No, I read the article and stand by my conviction that the people you are referring to are not normal. Lot's of folks experience extraordinary circumstances during their lives, few, very very few, resort to violence as a result.

Not everyone is "wired" to deal with life's challenges the same way. I had a friend who committed suicide after losing his business in 2009. Sad. On the other hand, I've been bankrupt --as in lost it all, not a dime to my name-- and suicidal thoughts never entered my mind. In fact, I hussled and worked hard for very little until I could start a small business.

That article has an agenda, follow the money trail and you might discover what it is.


Sure, not everyone deals with stress in the same way, but an 'us vs. them' mentality isn't helpful. We're all capable of bad things, just like we're all capable of good things.

As for the article's agenda, perhaps it had one, but it appears to be an agenda backed up with facts, for example:

“Fewer than 5 percent of the 120,000 gun-related killings in the United States between 2001 and 2010 were perpetrated by people diagnosed with mental illness,”


People with a mental illness are very much more likely to be the victims, not perpetrators, of violent crime.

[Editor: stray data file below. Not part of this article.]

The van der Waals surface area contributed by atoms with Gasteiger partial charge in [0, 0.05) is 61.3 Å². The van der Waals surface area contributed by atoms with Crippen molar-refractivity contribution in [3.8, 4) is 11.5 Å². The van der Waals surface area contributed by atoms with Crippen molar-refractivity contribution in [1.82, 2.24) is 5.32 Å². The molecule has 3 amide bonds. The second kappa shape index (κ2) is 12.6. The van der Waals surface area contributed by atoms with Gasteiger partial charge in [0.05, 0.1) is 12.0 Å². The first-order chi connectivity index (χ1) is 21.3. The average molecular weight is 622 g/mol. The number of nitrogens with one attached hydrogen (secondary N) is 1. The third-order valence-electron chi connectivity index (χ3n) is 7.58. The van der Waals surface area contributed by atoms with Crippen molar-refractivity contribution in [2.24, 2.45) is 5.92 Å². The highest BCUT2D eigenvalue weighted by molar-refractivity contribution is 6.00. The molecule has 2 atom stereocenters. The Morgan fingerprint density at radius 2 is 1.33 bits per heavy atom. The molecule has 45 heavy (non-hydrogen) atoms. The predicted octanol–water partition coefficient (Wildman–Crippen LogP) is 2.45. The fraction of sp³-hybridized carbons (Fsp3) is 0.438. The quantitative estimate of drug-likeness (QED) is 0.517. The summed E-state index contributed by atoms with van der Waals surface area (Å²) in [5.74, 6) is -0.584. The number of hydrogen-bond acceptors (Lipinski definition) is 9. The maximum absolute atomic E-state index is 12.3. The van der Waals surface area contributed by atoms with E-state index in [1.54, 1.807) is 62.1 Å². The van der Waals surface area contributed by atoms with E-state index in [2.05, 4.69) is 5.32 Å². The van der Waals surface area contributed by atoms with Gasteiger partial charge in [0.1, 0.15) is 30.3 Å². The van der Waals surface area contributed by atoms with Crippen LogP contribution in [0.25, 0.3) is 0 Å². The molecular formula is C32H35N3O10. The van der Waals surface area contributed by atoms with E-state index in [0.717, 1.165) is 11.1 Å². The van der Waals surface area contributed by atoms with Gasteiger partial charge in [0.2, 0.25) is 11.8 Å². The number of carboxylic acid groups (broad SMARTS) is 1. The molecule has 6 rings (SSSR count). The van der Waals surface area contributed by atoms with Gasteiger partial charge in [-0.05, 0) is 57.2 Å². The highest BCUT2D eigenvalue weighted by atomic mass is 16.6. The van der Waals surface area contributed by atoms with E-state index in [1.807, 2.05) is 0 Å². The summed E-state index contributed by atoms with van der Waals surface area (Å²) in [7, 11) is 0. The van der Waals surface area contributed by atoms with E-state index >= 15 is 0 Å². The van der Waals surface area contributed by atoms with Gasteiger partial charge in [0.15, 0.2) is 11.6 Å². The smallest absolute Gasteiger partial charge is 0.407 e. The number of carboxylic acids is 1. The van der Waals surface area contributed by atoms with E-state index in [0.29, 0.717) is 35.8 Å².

When we look at violent crime we see almost all perpetrators do not have a diagnosed illness, and also they do not have a diagnosable illness.

You are falling for the conjunction fallacy. You see "violent", and insist "violent and mentally ill" even though violent is more probable.


I think you are reading what you want into my statement, not what I am saying. You are taking "crazy" to mean what you want it to mean.

You are an intelligent person. You HAVE to know that I do not mean someone with autism or a developmental disorder. That would be sick and repugnant. But that's not what I mean. And you know it.

What I mean is someone with such a mental illness or sickness or reality distortion that they can justify picking up a gun and killing twenty children. A person has to be sick in the head to do something like that. Sick in the heart too. Use whatever terms you care to pull out of the dictionary but we all know what we are talking about.

Someone has to be "crazy" (define it as you wish) to behave in such ways.